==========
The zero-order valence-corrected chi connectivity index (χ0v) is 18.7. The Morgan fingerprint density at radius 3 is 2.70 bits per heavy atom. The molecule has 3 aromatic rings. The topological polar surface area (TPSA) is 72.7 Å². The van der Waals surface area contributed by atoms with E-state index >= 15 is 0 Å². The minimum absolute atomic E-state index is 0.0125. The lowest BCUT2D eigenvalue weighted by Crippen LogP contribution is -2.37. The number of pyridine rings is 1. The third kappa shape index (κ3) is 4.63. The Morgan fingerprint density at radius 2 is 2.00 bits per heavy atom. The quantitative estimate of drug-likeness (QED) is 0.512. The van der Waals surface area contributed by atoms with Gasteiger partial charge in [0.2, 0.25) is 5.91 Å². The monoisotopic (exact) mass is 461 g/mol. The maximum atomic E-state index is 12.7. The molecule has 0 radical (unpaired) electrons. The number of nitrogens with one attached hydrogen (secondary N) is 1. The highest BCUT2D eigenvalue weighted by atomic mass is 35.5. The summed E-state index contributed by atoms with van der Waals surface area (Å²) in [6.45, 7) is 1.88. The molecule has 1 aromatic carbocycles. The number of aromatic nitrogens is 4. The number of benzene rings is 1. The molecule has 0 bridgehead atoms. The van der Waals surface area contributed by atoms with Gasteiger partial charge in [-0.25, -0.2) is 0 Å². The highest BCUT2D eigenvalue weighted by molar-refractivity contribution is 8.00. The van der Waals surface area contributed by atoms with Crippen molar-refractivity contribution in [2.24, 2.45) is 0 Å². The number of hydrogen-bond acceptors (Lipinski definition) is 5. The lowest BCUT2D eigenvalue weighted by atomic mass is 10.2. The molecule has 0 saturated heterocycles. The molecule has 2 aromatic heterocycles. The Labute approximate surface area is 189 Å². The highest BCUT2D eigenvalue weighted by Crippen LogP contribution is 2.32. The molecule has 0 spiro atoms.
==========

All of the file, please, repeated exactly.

The zero-order valence-corrected chi connectivity index (χ0v) is 18.7. The Morgan fingerprint density at radius 3 is 2.70 bits per heavy atom. The molecule has 3 aromatic rings. The topological polar surface area (TPSA) is 72.7 Å². The van der Waals surface area contributed by atoms with E-state index >= 15 is 0 Å². The minimum absolute atomic E-state index is 0.0125. The lowest BCUT2D eigenvalue weighted by Crippen LogP contribution is -2.37. The number of pyridine rings is 1. The third kappa shape index (κ3) is 4.63. The Morgan fingerprint density at radius 2 is 2.00 bits per heavy atom. The quantitative estimate of drug-likeness (QED) is 0.512. The van der Waals surface area contributed by atoms with Gasteiger partial charge in [0.2, 0.25) is 5.91 Å². The monoisotopic (exact) mass is 461 g/mol. The maximum atomic E-state index is 12.7. The molecule has 0 radical (unpaired) electrons. The number of nitrogens with one attached hydrogen (secondary N) is 1. The highest BCUT2D eigenvalue weighted by atomic mass is 35.5. The summed E-state index contributed by atoms with van der Waals surface area (Å²) in [6.45, 7) is 1.88. The molecule has 1 aromatic carbocycles. The number of aromatic nitrogens is 4. The number of benzene rings is 1. The molecule has 0 bridgehead atoms. The van der Waals surface area contributed by atoms with Gasteiger partial charge in [-0.25, -0.2) is 0 Å². The highest BCUT2D eigenvalue weighted by molar-refractivity contribution is 8.00. The van der Waals surface area contributed by atoms with Crippen molar-refractivity contribution in [2.24, 2.45) is 0 Å². The number of hydrogen-bond acceptors (Lipinski definition) is 5. The lowest BCUT2D eigenvalue weighted by atomic mass is 10.2. The molecule has 0 saturated heterocycles. The molecule has 2 aromatic heterocycles. The Labute approximate surface area is 189 Å². The highest BCUT2D eigenvalue weighted by Crippen LogP contribution is 2.32. The molecule has 0 spiro atoms.